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3 signs it's safe to refinance your mortgage again

For some homeowners, a mortgage refinance may be safe to pursue again. Getty Images

Homeowners looking for a way to cut mortgage costs have been stuck with few options in recent years, thanks to an elevated inflation rate and a higher federal funds rate geared to lower the former. That left mortgage interest rates exponentially higher than they were just a few years ago, at one point hitting their highest level since 2000. But as inflation has steadily cooled from over 9% in June 2022 to just over 3% now, the interest rate climate has adjusted, too.

While still absent a formal cut to the federal funds rate (that could come later this year), some lenders have already started offering lower rates in anticipation. While not dramatically lower than what was being offered earlier this year, mortgage rates are seemingly on a downward trend, leading some homeowners to wonder about refinancing

To that end, below we've broken down three signs that it may be safe to refinance your mortgage again.

Start by seeing how much lower a mortgage rate you can secure here now.

3 signs it's safe to refinance your mortgage again

Not sure if it's quite safe to refinance your mortgage? Here are three signs that it may be:

You can secure a mortgage rate one percentage point lower

Most experts agree that a new mortgage rate a full percentage point lower than your current one is worth refinancing to secure. So, for example, if your current mortgage rate is 8% or 7.50% and you can now lock in a rate at 7% or 6.50% (which is possible if you shop around for lenders), then it's a sign that it's safe and prudent to pursue a mortgage refinance now. Just make sure to account for closing costs and plan to live in the home long enough to recuperate those costs, otherwise, a mortgage refinance won't make sense for you, regardless of how much lower a rate you can potentially obtain.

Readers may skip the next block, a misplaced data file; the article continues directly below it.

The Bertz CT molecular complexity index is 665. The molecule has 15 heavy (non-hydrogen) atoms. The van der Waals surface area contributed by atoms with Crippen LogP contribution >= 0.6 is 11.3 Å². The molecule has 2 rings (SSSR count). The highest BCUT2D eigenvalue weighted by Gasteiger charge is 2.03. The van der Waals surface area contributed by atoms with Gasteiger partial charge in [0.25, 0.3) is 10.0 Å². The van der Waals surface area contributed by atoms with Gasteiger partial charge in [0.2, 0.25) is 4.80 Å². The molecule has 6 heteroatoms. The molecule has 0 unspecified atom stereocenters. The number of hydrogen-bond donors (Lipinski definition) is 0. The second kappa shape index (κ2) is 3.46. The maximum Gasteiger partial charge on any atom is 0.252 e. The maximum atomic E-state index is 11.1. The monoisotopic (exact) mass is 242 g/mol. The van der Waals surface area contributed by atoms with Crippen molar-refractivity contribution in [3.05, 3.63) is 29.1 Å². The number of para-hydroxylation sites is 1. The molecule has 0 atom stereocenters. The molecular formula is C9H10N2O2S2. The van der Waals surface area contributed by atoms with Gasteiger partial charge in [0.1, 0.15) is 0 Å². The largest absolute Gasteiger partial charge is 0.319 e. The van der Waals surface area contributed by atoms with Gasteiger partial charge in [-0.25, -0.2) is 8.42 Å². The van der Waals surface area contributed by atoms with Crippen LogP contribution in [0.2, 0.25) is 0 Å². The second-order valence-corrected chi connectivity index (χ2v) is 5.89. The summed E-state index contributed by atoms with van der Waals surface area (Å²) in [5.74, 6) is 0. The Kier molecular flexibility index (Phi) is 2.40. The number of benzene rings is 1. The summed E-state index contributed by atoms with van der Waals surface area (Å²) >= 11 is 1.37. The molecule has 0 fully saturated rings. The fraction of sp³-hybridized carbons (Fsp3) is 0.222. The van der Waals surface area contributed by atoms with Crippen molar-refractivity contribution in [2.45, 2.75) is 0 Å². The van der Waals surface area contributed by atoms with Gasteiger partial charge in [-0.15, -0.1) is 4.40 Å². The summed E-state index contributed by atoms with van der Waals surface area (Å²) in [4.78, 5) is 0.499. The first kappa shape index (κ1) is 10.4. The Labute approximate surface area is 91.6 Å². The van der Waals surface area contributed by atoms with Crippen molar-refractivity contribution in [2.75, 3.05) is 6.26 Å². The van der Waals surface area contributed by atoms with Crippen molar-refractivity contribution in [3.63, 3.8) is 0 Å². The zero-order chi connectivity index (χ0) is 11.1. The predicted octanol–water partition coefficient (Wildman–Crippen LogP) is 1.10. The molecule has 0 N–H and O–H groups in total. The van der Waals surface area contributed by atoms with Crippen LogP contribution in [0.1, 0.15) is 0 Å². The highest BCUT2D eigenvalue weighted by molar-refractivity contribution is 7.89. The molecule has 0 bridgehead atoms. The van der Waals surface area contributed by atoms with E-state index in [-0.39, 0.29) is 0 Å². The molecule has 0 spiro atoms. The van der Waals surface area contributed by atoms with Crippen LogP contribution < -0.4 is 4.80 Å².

Explore your mortgage refinance options online today.

You can secure a mortgage rate half a percentage point lower

While a mortgage rate half a percentage point lower isn't as optimal as a full percentage point, in some cases it still may be worth pursuing, especially if you think that the half-point drop is the best you can get for the foreseeable future. Not only will you save with your monthly mortgage payments, but you'll also save a substantial amount in interest over the loan's lifetime. For homebuyers who bought a home toward the end of 2023, for example, this scenario may already be available. So it makes sense to start calculating the potential savings now. 

You want to get rid of your loan entirely

For many Americans, their mortgage payment is their largest one each month. But, in the face of inflation and high interest rates (not to mention higher borrowing costs), it may make sense to get rid of this loan entirely to refocus on other debts and expenses, instead. If you can refinance into a shorter loan term, then (like a 15-year mortgage) — and you can afford the condensed, higher payments — then it may be safe to pursue a refi, particularly if it allows you to reroute payments from your mortgage to other, high-interest debt. This circumstance is unique and is not broadly applicable, but can still be beneficial for select homeowners.

The bottom line

Homeowners looking for dramatically lower interest rates as motivation for refinancing may need to wait longer. But, for many, a mortgage rate that's a full percentage point (or even half a percentage point) lower than what they currently have may be valuable enough to pursue now. Some others, meanwhile, may find it both safe and smart to refinance to pay the loan off sooner than expected. Each homeowner's circumstances are different, however, so it's important to carefully weigh your options before deciding which refinance path is best for you. 

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